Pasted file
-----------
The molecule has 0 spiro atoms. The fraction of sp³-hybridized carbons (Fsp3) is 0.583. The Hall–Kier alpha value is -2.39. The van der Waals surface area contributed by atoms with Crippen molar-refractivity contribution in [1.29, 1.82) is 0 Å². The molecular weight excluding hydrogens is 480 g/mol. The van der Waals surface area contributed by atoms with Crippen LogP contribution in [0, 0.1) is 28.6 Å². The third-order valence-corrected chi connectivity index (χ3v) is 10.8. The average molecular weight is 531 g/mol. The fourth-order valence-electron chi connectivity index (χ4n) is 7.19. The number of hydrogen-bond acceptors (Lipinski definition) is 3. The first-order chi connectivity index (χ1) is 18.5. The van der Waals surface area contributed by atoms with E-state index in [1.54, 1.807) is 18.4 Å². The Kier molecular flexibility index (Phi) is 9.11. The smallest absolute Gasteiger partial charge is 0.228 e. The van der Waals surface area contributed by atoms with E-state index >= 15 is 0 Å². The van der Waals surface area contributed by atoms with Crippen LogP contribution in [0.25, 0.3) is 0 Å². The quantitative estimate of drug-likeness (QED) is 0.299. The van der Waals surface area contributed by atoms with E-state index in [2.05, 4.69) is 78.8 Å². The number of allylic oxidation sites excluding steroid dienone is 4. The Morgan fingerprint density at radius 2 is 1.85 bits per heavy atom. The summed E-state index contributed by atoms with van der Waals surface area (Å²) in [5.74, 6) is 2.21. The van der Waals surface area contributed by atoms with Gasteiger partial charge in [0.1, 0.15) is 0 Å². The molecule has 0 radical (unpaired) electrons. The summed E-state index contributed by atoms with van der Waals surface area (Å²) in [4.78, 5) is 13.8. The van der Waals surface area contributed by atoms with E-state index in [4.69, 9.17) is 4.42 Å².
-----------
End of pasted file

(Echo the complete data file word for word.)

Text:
The molecule has 0 spiro atoms. The fraction of sp³-hybridized carbons (Fsp3) is 0.583. The Hall–Kier alpha value is -2.39. The van der Waals surface area contributed by atoms with Crippen molar-refractivity contribution in [1.29, 1.82) is 0 Å². The molecular weight excluding hydrogens is 480 g/mol. The van der Waals surface area contributed by atoms with Crippen LogP contribution in [0, 0.1) is 28.6 Å². The third-order valence-corrected chi connectivity index (χ3v) is 10.8. The average molecular weight is 531 g/mol. The fourth-order valence-electron chi connectivity index (χ4n) is 7.19. The number of hydrogen-bond acceptors (Lipinski definition) is 3. The first-order chi connectivity index (χ1) is 18.5. The van der Waals surface area contributed by atoms with E-state index in [1.54, 1.807) is 18.4 Å². The Kier molecular flexibility index (Phi) is 9.11. The smallest absolute Gasteiger partial charge is 0.228 e. The van der Waals surface area contributed by atoms with E-state index >= 15 is 0 Å². The van der Waals surface area contributed by atoms with Crippen LogP contribution in [0.25, 0.3) is 0 Å². The quantitative estimate of drug-likeness (QED) is 0.299. The van der Waals surface area contributed by atoms with E-state index in [2.05, 4.69) is 78.8 Å². The number of allylic oxidation sites excluding steroid dienone is 4. The Morgan fingerprint density at radius 2 is 1.85 bits per heavy atom. The summed E-state index contributed by atoms with van der Waals surface area (Å²) in [5.74, 6) is 2.21. The van der Waals surface area contributed by atoms with Gasteiger partial charge in [0.1, 0.15) is 0 Å². The molecule has 0 radical (unpaired) electrons. The summed E-state index contributed by atoms with van der Waals surface area (Å²) in [4.78, 5) is 13.8. The van der Waals surface area contributed by atoms with E-state index in [4.69, 9.17) is 4.42 Å².